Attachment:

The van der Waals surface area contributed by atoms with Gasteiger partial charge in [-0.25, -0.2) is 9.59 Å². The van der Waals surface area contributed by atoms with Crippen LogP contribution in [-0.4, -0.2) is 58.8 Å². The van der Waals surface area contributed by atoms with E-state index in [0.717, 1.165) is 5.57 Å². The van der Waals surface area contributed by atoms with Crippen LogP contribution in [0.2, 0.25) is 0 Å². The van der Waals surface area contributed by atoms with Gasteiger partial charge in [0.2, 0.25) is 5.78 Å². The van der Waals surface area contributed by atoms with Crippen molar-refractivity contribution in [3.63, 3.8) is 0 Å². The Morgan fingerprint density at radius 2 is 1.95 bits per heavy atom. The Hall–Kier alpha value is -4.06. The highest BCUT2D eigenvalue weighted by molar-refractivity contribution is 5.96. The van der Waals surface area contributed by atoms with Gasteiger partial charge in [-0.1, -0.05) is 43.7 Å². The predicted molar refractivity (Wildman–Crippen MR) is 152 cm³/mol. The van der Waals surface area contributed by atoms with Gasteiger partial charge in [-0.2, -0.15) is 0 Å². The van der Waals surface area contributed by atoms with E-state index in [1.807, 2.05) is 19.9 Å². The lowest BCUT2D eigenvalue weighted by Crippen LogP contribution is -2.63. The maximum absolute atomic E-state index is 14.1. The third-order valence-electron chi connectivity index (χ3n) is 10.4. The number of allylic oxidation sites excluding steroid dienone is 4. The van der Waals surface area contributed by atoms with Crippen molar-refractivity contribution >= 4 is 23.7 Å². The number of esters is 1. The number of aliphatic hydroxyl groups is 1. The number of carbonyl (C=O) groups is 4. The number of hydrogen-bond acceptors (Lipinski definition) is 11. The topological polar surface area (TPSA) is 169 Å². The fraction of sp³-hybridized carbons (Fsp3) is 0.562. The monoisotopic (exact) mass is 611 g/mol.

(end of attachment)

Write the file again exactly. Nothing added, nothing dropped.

The van der Waals surface area contributed by atoms with Gasteiger partial charge in [-0.25, -0.2) is 9.59 Å². The van der Waals surface area contributed by atoms with Crippen LogP contribution in [-0.4, -0.2) is 58.8 Å². The van der Waals surface area contributed by atoms with E-state index in [0.717, 1.165) is 5.57 Å². The van der Waals surface area contributed by atoms with Crippen LogP contribution in [0.2, 0.25) is 0 Å². The van der Waals surface area contributed by atoms with Gasteiger partial charge in [0.2, 0.25) is 5.78 Å². The van der Waals surface area contributed by atoms with Crippen molar-refractivity contribution in [3.63, 3.8) is 0 Å². The Morgan fingerprint density at radius 2 is 1.95 bits per heavy atom. The Hall–Kier alpha value is -4.06. The highest BCUT2D eigenvalue weighted by molar-refractivity contribution is 5.96. The van der Waals surface area contributed by atoms with Gasteiger partial charge in [-0.1, -0.05) is 43.7 Å². The predicted molar refractivity (Wildman–Crippen MR) is 152 cm³/mol. The van der Waals surface area contributed by atoms with Gasteiger partial charge in [-0.2, -0.15) is 0 Å². The van der Waals surface area contributed by atoms with E-state index in [1.807, 2.05) is 19.9 Å². The lowest BCUT2D eigenvalue weighted by Crippen LogP contribution is -2.63. The maximum absolute atomic E-state index is 14.1. The third-order valence-electron chi connectivity index (χ3n) is 10.4. The number of allylic oxidation sites excluding steroid dienone is 4. The van der Waals surface area contributed by atoms with Crippen molar-refractivity contribution >= 4 is 23.7 Å². The number of esters is 1. The number of aliphatic hydroxyl groups is 1. The number of carbonyl (C=O) groups is 4. The number of hydrogen-bond acceptors (Lipinski definition) is 11. The topological polar surface area (TPSA) is 169 Å². The fraction of sp³-hybridized carbons (Fsp3) is 0.562. The monoisotopic (exact) mass is 611 g/mol.